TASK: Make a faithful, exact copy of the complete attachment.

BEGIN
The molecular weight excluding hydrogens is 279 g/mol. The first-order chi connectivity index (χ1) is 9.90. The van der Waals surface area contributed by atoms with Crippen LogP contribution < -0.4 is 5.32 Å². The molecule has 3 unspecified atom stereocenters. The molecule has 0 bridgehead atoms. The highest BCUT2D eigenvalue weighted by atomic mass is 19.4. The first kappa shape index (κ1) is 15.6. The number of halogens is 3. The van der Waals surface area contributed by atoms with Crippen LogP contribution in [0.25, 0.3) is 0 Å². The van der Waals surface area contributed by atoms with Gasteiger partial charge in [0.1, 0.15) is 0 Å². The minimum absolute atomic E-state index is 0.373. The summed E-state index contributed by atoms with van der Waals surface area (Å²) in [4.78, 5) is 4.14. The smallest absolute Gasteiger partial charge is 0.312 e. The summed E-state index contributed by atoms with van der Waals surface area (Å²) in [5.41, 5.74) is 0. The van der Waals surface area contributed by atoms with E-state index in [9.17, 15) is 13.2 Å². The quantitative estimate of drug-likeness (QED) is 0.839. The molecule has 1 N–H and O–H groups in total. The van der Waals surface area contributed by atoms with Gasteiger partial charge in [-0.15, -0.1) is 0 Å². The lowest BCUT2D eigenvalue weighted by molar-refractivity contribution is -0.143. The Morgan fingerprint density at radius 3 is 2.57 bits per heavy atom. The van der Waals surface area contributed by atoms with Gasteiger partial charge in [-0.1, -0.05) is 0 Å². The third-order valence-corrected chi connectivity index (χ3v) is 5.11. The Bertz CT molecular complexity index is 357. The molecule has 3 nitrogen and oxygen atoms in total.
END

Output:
The molecular weight excluding hydrogens is 279 g/mol. The first-order chi connectivity index (χ1) is 9.90. The van der Waals surface area contributed by atoms with Crippen LogP contribution < -0.4 is 5.32 Å². The molecule has 3 unspecified atom stereocenters. The molecule has 0 bridgehead atoms. The highest BCUT2D eigenvalue weighted by atomic mass is 19.4. The first kappa shape index (κ1) is 15.6. The number of halogens is 3. The van der Waals surface area contributed by atoms with Crippen LogP contribution in [0.25, 0.3) is 0 Å². The van der Waals surface area contributed by atoms with Gasteiger partial charge in [0.1, 0.15) is 0 Å². The minimum absolute atomic E-state index is 0.373. The summed E-state index contributed by atoms with van der Waals surface area (Å²) in [4.78, 5) is 4.14. The smallest absolute Gasteiger partial charge is 0.312 e. The summed E-state index contributed by atoms with van der Waals surface area (Å²) in [5.41, 5.74) is 0. The van der Waals surface area contributed by atoms with E-state index in [9.17, 15) is 13.2 Å². The quantitative estimate of drug-likeness (QED) is 0.839. The molecule has 1 N–H and O–H groups in total. The van der Waals surface area contributed by atoms with Gasteiger partial charge in [-0.15, -0.1) is 0 Å². The lowest BCUT2D eigenvalue weighted by molar-refractivity contribution is -0.143. The Morgan fingerprint density at radius 3 is 2.57 bits per heavy atom. The van der Waals surface area contributed by atoms with Gasteiger partial charge in [-0.1, -0.05) is 0 Å². The third-order valence-corrected chi connectivity index (χ3v) is 5.11. The Bertz CT molecular complexity index is 357. The molecule has 3 nitrogen and oxygen atoms in total.